For the atto quinto of this series on being creative in high school, I have a poem about fog and an epic ballad.  Those, as far as I can remember, were literally the assignments: write a poem about fog and write a ballad or an ode.  The second poem may need a bit of context for the uninitiated, but it is otherwise true pretty much word for word.

Fog Poem

Obscuring my field of view
Is a huge, misty blanket of dew.
I can’t see where I go
But I still seem to know
My unseen destination is you

[teacher’s comment: “Huh? limerick?]

Ballad of Lyon’s

On the closing of the last known Lyon’s Restaurant

I went out one day to breakfast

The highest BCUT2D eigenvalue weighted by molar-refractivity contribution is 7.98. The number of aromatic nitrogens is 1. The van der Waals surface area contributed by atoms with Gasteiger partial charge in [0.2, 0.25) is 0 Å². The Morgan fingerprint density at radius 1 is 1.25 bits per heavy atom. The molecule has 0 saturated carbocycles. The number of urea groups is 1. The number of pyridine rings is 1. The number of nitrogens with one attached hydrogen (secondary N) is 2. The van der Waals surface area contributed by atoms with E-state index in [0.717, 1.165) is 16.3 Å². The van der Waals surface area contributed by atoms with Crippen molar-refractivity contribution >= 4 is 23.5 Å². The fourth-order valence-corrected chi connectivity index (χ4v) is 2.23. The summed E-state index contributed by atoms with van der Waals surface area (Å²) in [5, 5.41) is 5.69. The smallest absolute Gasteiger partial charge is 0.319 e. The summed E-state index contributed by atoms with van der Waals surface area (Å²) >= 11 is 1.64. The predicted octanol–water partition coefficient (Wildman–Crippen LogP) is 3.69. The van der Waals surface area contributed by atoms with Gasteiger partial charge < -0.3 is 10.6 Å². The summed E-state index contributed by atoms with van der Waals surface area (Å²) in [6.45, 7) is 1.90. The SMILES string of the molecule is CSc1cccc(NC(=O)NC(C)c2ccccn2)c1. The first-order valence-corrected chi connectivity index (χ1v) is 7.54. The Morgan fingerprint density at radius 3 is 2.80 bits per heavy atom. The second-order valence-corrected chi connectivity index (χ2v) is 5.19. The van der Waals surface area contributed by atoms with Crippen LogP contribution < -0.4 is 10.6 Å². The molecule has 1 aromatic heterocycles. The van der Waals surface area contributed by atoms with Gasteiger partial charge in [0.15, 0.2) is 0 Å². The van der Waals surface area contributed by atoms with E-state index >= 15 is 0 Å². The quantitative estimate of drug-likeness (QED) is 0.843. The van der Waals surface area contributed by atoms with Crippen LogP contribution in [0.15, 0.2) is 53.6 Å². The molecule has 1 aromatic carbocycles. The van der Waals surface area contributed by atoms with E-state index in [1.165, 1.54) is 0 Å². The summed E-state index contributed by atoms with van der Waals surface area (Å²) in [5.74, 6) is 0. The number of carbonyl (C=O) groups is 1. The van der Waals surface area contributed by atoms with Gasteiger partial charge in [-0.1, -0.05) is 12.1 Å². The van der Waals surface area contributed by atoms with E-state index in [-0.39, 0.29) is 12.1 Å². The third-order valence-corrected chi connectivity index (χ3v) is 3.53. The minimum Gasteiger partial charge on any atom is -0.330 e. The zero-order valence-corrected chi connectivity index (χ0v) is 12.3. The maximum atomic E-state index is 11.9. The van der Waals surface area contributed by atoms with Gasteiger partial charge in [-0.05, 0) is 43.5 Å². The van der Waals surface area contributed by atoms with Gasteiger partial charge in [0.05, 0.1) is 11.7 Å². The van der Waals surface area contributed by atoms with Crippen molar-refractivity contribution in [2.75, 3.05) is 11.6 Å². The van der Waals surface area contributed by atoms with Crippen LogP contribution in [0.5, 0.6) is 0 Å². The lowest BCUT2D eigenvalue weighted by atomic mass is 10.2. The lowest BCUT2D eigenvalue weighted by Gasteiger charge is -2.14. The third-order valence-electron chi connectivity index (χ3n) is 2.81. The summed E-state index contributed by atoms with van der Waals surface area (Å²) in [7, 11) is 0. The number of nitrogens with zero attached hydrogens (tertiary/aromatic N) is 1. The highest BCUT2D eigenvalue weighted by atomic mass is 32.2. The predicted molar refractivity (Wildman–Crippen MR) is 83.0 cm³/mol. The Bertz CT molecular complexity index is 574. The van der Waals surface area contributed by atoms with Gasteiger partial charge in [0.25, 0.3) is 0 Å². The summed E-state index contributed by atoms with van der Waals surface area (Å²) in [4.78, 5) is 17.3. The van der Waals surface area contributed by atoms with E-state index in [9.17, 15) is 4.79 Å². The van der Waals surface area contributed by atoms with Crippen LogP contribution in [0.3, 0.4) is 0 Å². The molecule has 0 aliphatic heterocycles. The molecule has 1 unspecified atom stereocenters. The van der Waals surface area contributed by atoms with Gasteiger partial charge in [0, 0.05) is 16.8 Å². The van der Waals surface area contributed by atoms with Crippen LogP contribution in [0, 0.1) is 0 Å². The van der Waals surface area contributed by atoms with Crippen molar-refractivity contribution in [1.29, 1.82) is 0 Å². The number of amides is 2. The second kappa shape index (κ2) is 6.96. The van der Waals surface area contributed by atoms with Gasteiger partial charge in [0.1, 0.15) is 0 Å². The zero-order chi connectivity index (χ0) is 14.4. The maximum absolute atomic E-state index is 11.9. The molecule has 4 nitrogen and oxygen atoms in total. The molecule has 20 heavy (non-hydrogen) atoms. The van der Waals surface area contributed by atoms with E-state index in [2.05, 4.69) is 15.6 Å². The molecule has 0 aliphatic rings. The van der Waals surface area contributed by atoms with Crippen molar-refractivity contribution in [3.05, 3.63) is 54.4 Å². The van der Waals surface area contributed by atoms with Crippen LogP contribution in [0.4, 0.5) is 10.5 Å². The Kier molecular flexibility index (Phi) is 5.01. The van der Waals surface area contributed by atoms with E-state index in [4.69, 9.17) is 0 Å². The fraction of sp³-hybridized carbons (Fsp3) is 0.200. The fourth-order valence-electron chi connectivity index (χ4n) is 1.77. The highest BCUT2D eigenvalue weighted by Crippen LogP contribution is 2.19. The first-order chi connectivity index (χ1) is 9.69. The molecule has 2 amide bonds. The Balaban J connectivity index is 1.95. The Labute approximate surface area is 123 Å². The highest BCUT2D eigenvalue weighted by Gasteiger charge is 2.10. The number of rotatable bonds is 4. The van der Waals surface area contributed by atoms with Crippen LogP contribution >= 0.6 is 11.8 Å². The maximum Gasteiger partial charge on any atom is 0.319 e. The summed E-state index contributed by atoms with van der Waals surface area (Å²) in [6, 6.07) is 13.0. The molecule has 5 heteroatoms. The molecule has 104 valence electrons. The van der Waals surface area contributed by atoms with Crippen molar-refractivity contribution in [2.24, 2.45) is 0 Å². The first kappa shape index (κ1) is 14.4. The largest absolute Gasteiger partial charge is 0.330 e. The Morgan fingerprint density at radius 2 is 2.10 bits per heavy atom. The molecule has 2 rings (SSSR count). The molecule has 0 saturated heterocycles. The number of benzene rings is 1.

Instead of staying home
I met a lot of friends there;
A lot of kids I’d known.

We laughed and talked together,
We talked of school and fun.
And each of us refused to leave
Until we all were done.

We all ordered the Pyramid,
A mere two ninety-nine.
And when the eggs and waffles came,
We all began to dine.

The bacon was delicious,
The juice was cold as ice,
the strawberries were iffy,
But the rest of it was nice.

When it came time to pay our tab,
We put our money down.
We left, but only after eating
The last of the hashed browns.

We left that Lyon’s full that day
Unaware of the fact
That it would be our last breakfast there;
We’d not be coming back.

That Lyon’s closed within the week.
Its business couldn’t last.
It was bought out by Denny’s,
A chain that’s growing fast.

So no more three dollar breakfasts,
No more bacon, no more toast.
We’ll never eat again there,
For our Lyon’s has been closed.

There’s nothing left to say now.
Instead I simply want
To recognize the death of
The Last Great American Restaurant.